Hydroquinone cream reactions can include hives.
Hydroquinone is a medication usually applied to the skin to help lighten areas of brown discoloration. Depending on the country the person lives in, they may have access to prescription or over-the-counter versions. No matter the prescription status, however, hydroquinone can have some side effects and healthcare professionals generally do not recommend its use in certain people.
Hydroquinone can cause skin darkening in people who don’t use sunscreen properly.
Melanin is the brown pigment found in the skin. Certain things, like pregnancy and sun exposure, can cause melanin to be overproduced, causing freckles, sunspots, or large areas of discoloration. While not harmful to a person’s health, some people may find skin darkening to be cosmetically unsightly and seek medical help. Hydroquinone is one of the medications that healthcare professionals can prescribe for superpigmentation because it normally reduces the amount of melanin in the skin, helping to lighten dark spots that may have formed.
Pregnant women should avoid hydroquinone.
In the United States, hydroquinone is commonly available as a prescription or over-the-counter topical medication. Prescription versions contain larger amounts of the active ingredient, typically up to 4% hydroquinone. Dermatologists and other skin care experts generally agree that these stronger prescription versions help to lighten skin faster. Over-the-counter versions are required by law to contain 2% or less of the active ingredient and therefore tend to take longer to take effect. In some other areas, such as in European Union countries, all dosages of the drug require a prescription.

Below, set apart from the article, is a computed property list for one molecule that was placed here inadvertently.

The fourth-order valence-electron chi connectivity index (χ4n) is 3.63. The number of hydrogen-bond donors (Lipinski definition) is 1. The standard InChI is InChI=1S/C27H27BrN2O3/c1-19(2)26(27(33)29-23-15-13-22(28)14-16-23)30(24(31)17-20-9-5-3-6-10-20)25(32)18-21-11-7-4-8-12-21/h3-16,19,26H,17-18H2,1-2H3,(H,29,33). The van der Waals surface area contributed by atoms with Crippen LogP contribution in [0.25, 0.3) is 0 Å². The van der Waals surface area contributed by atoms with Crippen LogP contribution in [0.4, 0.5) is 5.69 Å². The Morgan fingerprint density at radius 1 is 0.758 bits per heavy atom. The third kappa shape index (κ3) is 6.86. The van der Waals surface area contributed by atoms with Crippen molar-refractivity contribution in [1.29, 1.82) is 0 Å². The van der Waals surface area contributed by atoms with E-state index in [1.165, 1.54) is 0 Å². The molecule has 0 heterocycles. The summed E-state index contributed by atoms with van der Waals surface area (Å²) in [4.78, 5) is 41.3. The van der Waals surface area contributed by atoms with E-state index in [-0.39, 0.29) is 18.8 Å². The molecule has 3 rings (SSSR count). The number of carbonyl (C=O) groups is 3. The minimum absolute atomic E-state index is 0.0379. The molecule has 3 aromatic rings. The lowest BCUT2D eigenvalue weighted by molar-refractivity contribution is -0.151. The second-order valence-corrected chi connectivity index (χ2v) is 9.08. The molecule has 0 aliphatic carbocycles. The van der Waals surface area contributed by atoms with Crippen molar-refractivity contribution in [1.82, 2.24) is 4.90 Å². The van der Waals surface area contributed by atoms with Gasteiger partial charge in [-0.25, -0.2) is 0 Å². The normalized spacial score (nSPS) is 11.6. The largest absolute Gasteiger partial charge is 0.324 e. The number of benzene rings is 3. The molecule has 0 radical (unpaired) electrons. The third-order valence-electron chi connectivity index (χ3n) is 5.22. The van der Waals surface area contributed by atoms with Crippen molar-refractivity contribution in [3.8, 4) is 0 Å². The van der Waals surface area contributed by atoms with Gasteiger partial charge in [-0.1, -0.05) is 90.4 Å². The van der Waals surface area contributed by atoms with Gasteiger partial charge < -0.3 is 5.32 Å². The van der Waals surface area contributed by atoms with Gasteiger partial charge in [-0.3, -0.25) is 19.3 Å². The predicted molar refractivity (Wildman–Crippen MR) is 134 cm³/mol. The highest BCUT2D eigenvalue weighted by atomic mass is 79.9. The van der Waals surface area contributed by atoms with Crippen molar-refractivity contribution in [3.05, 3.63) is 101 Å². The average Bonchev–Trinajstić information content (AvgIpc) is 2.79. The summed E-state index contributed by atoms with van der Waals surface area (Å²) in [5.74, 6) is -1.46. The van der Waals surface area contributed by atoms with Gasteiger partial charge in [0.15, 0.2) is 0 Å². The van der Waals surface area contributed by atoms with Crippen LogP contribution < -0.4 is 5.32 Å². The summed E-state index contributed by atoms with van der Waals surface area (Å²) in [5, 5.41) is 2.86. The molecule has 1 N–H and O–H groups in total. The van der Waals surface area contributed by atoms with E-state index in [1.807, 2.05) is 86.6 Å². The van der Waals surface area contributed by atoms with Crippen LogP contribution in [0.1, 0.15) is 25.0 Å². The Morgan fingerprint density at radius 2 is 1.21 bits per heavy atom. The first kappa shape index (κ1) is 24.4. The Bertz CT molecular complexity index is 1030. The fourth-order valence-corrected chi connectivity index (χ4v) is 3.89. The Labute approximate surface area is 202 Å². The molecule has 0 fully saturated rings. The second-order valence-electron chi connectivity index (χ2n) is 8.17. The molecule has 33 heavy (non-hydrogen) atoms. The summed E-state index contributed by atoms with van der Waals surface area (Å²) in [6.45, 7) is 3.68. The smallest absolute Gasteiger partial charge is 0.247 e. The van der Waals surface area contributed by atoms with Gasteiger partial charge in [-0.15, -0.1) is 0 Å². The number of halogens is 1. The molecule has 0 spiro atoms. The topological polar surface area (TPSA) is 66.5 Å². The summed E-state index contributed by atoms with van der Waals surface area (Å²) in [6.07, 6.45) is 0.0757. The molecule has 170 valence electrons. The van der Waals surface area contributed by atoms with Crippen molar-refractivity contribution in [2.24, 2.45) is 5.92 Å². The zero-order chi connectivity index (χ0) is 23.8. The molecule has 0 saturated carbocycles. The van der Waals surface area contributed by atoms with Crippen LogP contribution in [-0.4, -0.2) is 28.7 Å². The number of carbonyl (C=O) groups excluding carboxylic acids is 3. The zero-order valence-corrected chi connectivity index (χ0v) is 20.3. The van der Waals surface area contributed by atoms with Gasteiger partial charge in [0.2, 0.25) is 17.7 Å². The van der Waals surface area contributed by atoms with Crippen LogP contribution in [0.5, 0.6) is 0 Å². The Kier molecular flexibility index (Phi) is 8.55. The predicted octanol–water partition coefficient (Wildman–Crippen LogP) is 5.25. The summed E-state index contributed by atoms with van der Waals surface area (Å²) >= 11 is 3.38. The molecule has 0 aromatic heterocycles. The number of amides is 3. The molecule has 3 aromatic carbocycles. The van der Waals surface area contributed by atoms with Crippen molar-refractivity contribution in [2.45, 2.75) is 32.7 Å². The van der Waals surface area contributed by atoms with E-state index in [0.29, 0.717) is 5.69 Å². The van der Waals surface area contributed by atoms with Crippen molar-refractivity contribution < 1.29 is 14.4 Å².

People with kidney disease should not use hydroquinone.
Regardless of strength, hydroquinone can have some side effects. Common side effects that are generally considered mild may include temporary redness, itching, or burning of the skin where the drug is applied. In rare cases, hydroquinone can cause even more darkening of the skin where it is applied. This may be more likely to happen in people with naturally darker skin tones and those who don’t properly use sunscreen on the treatment areas. In some cases, allergic reactions such as hives, swelling and difficulty breathing may also occur.
People using hydroquinone treatment can burn quickly when exposed to the sun’s ultraviolet light.
Health care professionals often caution against using hydroquinone in certain people. This often includes people with liver or kidney disease and women who are pregnant or planning to become pregnant. For people with liver and kidney disease, some studies have shown that hydroquinone can cause a worsening of the underlying disease. Other studies have shown that the drug can cause birth defects in the development of fetuses in animals, which is why it is generally contraindicated during pregnancy.